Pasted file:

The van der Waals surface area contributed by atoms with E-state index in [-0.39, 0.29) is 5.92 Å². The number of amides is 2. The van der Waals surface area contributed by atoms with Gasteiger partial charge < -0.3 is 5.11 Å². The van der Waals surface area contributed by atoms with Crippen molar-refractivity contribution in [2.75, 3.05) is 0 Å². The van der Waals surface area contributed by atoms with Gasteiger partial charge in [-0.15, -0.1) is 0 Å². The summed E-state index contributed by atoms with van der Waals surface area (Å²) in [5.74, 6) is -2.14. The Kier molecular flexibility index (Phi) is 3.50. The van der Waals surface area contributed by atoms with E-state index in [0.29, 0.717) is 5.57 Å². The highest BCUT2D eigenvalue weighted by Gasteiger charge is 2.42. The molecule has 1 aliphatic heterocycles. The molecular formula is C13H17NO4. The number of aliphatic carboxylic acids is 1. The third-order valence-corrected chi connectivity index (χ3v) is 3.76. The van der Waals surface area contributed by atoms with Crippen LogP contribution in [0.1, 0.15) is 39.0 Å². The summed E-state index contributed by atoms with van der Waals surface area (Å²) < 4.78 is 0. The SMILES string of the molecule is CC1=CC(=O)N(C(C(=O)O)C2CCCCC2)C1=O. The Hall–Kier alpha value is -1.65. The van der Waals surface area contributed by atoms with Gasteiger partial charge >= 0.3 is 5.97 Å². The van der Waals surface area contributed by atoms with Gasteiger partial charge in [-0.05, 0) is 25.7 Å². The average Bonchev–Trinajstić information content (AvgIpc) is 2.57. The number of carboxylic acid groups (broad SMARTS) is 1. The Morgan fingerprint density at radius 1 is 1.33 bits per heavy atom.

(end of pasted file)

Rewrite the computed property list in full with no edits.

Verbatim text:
The van der Waals surface area contributed by atoms with E-state index in [-0.39, 0.29) is 5.92 Å². The number of amides is 2. The van der Waals surface area contributed by atoms with Gasteiger partial charge < -0.3 is 5.11 Å². The van der Waals surface area contributed by atoms with Crippen molar-refractivity contribution in [2.75, 3.05) is 0 Å². The van der Waals surface area contributed by atoms with Gasteiger partial charge in [-0.15, -0.1) is 0 Å². The summed E-state index contributed by atoms with van der Waals surface area (Å²) in [5.74, 6) is -2.14. The Kier molecular flexibility index (Phi) is 3.50. The van der Waals surface area contributed by atoms with E-state index in [0.29, 0.717) is 5.57 Å². The highest BCUT2D eigenvalue weighted by Gasteiger charge is 2.42. The molecule has 1 aliphatic heterocycles. The molecular formula is C13H17NO4. The number of aliphatic carboxylic acids is 1. The third-order valence-corrected chi connectivity index (χ3v) is 3.76. The van der Waals surface area contributed by atoms with Crippen LogP contribution in [0.1, 0.15) is 39.0 Å². The summed E-state index contributed by atoms with van der Waals surface area (Å²) < 4.78 is 0. The SMILES string of the molecule is CC1=CC(=O)N(C(C(=O)O)C2CCCCC2)C1=O. The Hall–Kier alpha value is -1.65. The van der Waals surface area contributed by atoms with Gasteiger partial charge >= 0.3 is 5.97 Å². The van der Waals surface area contributed by atoms with Gasteiger partial charge in [-0.05, 0) is 25.7 Å². The average Bonchev–Trinajstić information content (AvgIpc) is 2.57. The number of carboxylic acid groups (broad SMARTS) is 1. The Morgan fingerprint density at radius 1 is 1.33 bits per heavy atom.